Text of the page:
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U.S. delays ICBM test-launch in bid to de-escalate Russia nuclear tensions


The U.S. military said on Wednesday (March 02) it will postpone a scheduled test launch of a Minuteman III intercontinental ballistic missile, in a bid to lower soaring tensions after Russia announced it was putting its nuclear forces on high alert.

Russian President Vladimir Putin's weekend announcement on the heightened alert posture fanned fears that Russia's invasion of Ukraine could lead to nuclear escalation, with some European officials seeing it as a veiled threat to the West.

Putin's foreign minister, Sergei Lavrov, was quoted on Wednesday warning that a Third World War would be a nuclear conflict, remarks that added to growing unease.

The Pentagon strongly condemned Russian rhetoric surrounding the world's most destructive weaponry and said it hoped its decision to delay its ICBM test would serve as an example to Moscow.

“We recognize, at this moment of tension, how critical it is that both the United States and Russia bear in mind the risk of miscalculation and take steps to reduce those risks," said Pentagon spokesman John Kirby.

He said the decision to delay the test was meant to "demonstrate that we have no intention in engaging in any actions that can be misunderstood or misconstrued."

"We did not take this decision lightly, but instead to demonstrate that we are a responsible nuclear power."

Kirby also said that a Russian military convoy apparently headed for the Ukrainian capital, Kyiv, had stalled for several reasons, including resistance by Ukrainian forces.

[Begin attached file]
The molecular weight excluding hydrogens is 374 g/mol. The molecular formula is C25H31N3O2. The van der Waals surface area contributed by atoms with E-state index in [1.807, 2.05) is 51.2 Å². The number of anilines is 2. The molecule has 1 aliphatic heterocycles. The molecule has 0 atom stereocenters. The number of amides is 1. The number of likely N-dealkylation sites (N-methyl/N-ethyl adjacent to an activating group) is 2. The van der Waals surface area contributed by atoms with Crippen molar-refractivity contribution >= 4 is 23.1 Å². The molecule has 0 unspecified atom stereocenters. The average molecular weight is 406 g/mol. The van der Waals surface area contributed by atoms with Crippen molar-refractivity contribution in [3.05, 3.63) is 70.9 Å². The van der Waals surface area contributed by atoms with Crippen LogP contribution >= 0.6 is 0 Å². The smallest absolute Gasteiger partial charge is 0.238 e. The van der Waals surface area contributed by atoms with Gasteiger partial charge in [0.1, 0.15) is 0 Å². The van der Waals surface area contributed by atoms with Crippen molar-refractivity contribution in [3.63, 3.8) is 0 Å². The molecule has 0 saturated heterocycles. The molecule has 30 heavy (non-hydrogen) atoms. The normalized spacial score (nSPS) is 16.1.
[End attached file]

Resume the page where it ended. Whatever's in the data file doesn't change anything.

The nuclear-capable Minuteman III is a key part of the American military's strategic arsenal and has a range of 6,000-plus miles (9,660-plus km) and can travel at a speed of approximately 15,000 miles per hour (24,000 kph). Missiles are dispersed in hardened underground silos operated by launch crews.

Russia's defence ministry said on Monday its nuclear missile forces and Northern and Pacific fleets had been placed on enhanced combat duty, in line with an order the previous day from Putin.

The Biden administration has not confirmed any concrete actions by Russia's nuclear forces following the announcement, including potentially moving warheads out of storage or redeploying nuclear force personnel.

President Joe Biden said on Monday that Americans should not worry about nuclear war and Secretary of State Antony Blinken on Wednesday said his administration was comfortable with America's defence posture.

Kirby echoed those remarks.

"We remain confident in our strategic posture ... and our ability to defend the homeland and our allies and our partners remains fully intact and ready," Kirby said.

Published : March 03, 2022